There is a bar that has been set by Pixar that began when they first put out Toy Story back in 1995 (wow, was it really that long ago!?) that not only their, but all, computer animated films have been compared to since and, despite a few blips, Pixar have generally remained top of the CG animation pile though their consistent output.
So, its fair to say I came to Brave with certain, very high, expectations.
On my first viewing of the ancient, mythical Scotland set morality tale I did think it had reached Pixar’s previous top points, on second viewing though, I’m not so sure. However, as my expectations were quite so high that’s not to say it is in any way a bad film.
As with all Pixar, and most of the best Disney, films there is a message behind the, at times chaotic, adventure story.
Possibly, in Brave this is slightly more pronounced than in some of Pixar’s other films, but thankfully, it’s a message I think many people can relate to with a daughter (Merida, voiced by Kelly Macdonald) and her mother (Queen Elinor, voiced by Emma Thompson) exploring their own relationship through Merida’s adolescence and into adulthood.
On top of this we get an array of characters of the caliber we’ve come to expect from Pixar with Billy Connelly’s King Fergus, who is obsessed with revenge on the bear that took his leg, to the other lords of the Kingdom of Dunbroch and their eldest sons, who are all vying for the hand of Merida, all of whom serve to provide the major comedy aspect of the movie with King Fergus bridging the gap between the movie’s macguffin (a word on which the script plays a fun pun) and the main plot.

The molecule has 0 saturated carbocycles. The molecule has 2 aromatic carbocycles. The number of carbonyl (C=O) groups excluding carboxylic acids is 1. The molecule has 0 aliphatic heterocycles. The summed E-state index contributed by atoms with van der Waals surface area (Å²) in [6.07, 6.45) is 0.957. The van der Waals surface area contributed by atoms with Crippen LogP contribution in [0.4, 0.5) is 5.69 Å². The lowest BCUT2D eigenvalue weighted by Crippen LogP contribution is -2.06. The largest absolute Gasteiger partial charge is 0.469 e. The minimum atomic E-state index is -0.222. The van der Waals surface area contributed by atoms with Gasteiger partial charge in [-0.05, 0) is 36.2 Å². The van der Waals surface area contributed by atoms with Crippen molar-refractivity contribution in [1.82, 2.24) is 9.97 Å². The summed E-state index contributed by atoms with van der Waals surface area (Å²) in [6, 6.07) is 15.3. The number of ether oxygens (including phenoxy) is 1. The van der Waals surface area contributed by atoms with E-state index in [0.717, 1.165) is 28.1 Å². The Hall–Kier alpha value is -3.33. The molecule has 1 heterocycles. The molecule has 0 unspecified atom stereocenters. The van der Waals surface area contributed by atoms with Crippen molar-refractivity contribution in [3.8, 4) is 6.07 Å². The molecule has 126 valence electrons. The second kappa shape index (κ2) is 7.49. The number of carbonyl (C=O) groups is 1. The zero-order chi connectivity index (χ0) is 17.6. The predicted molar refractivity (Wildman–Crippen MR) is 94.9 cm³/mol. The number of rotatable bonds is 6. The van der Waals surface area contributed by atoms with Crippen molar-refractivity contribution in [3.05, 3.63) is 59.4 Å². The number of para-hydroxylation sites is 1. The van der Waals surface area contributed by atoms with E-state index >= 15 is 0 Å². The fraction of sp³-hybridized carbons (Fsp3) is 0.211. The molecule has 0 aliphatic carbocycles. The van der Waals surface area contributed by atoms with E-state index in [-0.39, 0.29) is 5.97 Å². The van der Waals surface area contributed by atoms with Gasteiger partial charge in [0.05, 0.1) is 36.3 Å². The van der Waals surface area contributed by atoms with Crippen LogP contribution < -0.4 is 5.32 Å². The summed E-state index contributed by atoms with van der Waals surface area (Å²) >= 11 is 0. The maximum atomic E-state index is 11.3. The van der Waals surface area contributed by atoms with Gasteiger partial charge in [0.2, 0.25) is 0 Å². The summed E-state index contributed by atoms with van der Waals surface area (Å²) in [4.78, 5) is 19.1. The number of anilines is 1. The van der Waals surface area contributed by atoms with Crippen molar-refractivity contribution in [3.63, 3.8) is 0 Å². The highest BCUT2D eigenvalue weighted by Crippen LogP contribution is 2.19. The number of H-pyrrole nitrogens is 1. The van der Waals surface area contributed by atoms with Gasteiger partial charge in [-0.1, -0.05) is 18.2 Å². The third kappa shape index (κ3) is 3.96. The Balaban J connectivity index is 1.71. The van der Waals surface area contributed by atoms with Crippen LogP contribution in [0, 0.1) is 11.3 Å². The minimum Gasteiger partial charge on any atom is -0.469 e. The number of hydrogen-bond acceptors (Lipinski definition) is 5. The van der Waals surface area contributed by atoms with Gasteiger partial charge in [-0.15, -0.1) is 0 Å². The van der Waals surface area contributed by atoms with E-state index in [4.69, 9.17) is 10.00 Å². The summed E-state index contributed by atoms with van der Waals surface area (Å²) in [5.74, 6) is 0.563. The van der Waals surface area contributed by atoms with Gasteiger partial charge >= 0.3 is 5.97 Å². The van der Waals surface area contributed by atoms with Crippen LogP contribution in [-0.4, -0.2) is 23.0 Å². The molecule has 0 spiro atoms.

While the main plot and emotion may not strike a chord as much it seems many think Up and Toy Story 3 do (I have yet to see either so will reserve my own judgment on this) the characters and animation are where Brave really shines.
Throughout the visuals are stunning but there are a few set pieces that really highlight this. First is our introduction to the teenage Merida as she rides out on her shire horse Angus to explore Dunbroch’s glens and lochs ending with a visually stunning series of shots as she climbs a cliff under a waterfall.
This whole sequence, as well as great montage plot device, basically acts as Pixar showing off how they can create some hyper-realistic water effects and make realistic landscapes in a film that is still very much in the tradition of Disney’s ‘princess’ series that began with Snow White and the Seven Dwarfs in 1937 and of course adds to every scene featuring Merida where her hair is something of a set piece in itself in terms of animation.
Later we get scenes set in the forest with fire and bears on-screen and again, as well as working for the story, they are a chance for the animators to show off their ever-growing technical skill with the fur on the bears, in particular, being right in a way I’d not seen before in animation.
The story itself possibly goes through one contrivance too many which, at one point, made me wish they’d just cut to the inevitable chase but, that said, it would then have been a very short film and missed out a couple of great gags involving Merida’s triplet brothers.
Brave may not be up to the near perfection standard that Pixar have reached in the past but, none-the-less it remains a great entry into their canon and a really enjoyable film in general that does many of the things the studio do best, which includes balancing the “Disney-ness” of their stories with a certain level of irreverence that doesn’t slip too far into the self and pop culture references but makes them more than palatable for the whole family.